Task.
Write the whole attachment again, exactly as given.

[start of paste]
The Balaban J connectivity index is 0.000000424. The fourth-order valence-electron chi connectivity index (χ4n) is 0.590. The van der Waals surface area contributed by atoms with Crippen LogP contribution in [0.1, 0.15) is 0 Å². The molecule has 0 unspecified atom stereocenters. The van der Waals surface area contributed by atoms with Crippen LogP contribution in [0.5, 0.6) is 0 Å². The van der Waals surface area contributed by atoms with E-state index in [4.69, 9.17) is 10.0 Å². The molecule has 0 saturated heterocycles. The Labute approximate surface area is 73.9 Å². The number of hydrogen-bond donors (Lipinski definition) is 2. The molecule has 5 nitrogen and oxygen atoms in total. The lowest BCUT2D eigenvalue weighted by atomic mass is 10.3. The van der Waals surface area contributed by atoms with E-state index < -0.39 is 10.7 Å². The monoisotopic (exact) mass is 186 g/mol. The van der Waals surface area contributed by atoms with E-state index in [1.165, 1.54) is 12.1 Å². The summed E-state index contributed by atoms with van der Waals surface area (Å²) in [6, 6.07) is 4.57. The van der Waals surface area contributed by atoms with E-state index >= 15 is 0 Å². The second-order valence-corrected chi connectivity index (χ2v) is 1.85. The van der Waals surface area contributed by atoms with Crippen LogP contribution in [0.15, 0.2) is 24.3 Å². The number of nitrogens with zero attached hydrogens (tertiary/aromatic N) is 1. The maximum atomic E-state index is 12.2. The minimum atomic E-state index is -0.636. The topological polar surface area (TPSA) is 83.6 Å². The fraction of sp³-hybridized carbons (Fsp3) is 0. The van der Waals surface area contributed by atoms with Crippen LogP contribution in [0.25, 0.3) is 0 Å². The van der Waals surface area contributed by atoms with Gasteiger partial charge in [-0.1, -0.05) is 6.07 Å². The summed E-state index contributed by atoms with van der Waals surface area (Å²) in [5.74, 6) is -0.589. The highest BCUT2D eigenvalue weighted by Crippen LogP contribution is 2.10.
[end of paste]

The Balaban J connectivity index is 0.000000424. The fourth-order valence-electron chi connectivity index (χ4n) is 0.590. The van der Waals surface area contributed by atoms with Crippen LogP contribution in [0.1, 0.15) is 0 Å². The molecule has 0 unspecified atom stereocenters. The van der Waals surface area contributed by atoms with Crippen LogP contribution in [0.5, 0.6) is 0 Å². The van der Waals surface area contributed by atoms with E-state index in [4.69, 9.17) is 10.0 Å². The molecule has 0 saturated heterocycles. The Labute approximate surface area is 73.9 Å². The number of hydrogen-bond donors (Lipinski definition) is 2. The molecule has 5 nitrogen and oxygen atoms in total. The lowest BCUT2D eigenvalue weighted by atomic mass is 10.3. The van der Waals surface area contributed by atoms with E-state index < -0.39 is 10.7 Å². The monoisotopic (exact) mass is 186 g/mol. The van der Waals surface area contributed by atoms with E-state index in [1.165, 1.54) is 12.1 Å². The summed E-state index contributed by atoms with van der Waals surface area (Å²) in [6, 6.07) is 4.57. The van der Waals surface area contributed by atoms with E-state index >= 15 is 0 Å². The second-order valence-corrected chi connectivity index (χ2v) is 1.85. The van der Waals surface area contributed by atoms with Crippen LogP contribution in [0.15, 0.2) is 24.3 Å². The number of nitrogens with zero attached hydrogens (tertiary/aromatic N) is 1. The maximum atomic E-state index is 12.2. The minimum atomic E-state index is -0.636. The topological polar surface area (TPSA) is 83.6 Å². The fraction of sp³-hybridized carbons (Fsp3) is 0. The van der Waals surface area contributed by atoms with Crippen LogP contribution in [0.25, 0.3) is 0 Å². The van der Waals surface area contributed by atoms with Gasteiger partial charge in [-0.1, -0.05) is 6.07 Å². The summed E-state index contributed by atoms with van der Waals surface area (Å²) in [5.74, 6) is -0.589. The highest BCUT2D eigenvalue weighted by Crippen LogP contribution is 2.10.